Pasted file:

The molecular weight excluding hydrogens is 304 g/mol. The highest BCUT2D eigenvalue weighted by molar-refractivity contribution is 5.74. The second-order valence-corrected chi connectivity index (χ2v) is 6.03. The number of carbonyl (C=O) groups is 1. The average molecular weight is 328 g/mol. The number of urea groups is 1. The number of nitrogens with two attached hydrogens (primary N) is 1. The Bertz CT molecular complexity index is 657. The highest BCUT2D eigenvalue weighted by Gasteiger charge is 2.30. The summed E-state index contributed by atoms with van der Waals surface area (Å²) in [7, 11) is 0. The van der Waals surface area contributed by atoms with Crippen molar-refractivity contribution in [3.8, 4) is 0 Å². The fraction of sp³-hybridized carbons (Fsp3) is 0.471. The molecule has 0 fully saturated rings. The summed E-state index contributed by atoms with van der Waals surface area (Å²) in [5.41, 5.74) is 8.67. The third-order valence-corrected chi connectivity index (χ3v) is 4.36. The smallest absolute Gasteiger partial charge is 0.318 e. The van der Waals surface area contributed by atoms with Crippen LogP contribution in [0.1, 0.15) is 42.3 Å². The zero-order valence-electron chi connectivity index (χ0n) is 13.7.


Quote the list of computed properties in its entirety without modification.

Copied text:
The molecular weight excluding hydrogens is 304 g/mol. The highest BCUT2D eigenvalue weighted by molar-refractivity contribution is 5.74. The second-order valence-corrected chi connectivity index (χ2v) is 6.03. The number of carbonyl (C=O) groups is 1. The average molecular weight is 328 g/mol. The number of urea groups is 1. The number of nitrogens with two attached hydrogens (primary N) is 1. The Bertz CT molecular complexity index is 657. The highest BCUT2D eigenvalue weighted by Gasteiger charge is 2.30. The summed E-state index contributed by atoms with van der Waals surface area (Å²) in [7, 11) is 0. The van der Waals surface area contributed by atoms with Crippen molar-refractivity contribution in [3.8, 4) is 0 Å². The fraction of sp³-hybridized carbons (Fsp3) is 0.471. The molecule has 0 fully saturated rings. The summed E-state index contributed by atoms with van der Waals surface area (Å²) in [5.41, 5.74) is 8.67. The third-order valence-corrected chi connectivity index (χ3v) is 4.36. The smallest absolute Gasteiger partial charge is 0.318 e. The van der Waals surface area contributed by atoms with Crippen LogP contribution in [0.1, 0.15) is 42.3 Å². The zero-order valence-electron chi connectivity index (χ0n) is 13.7.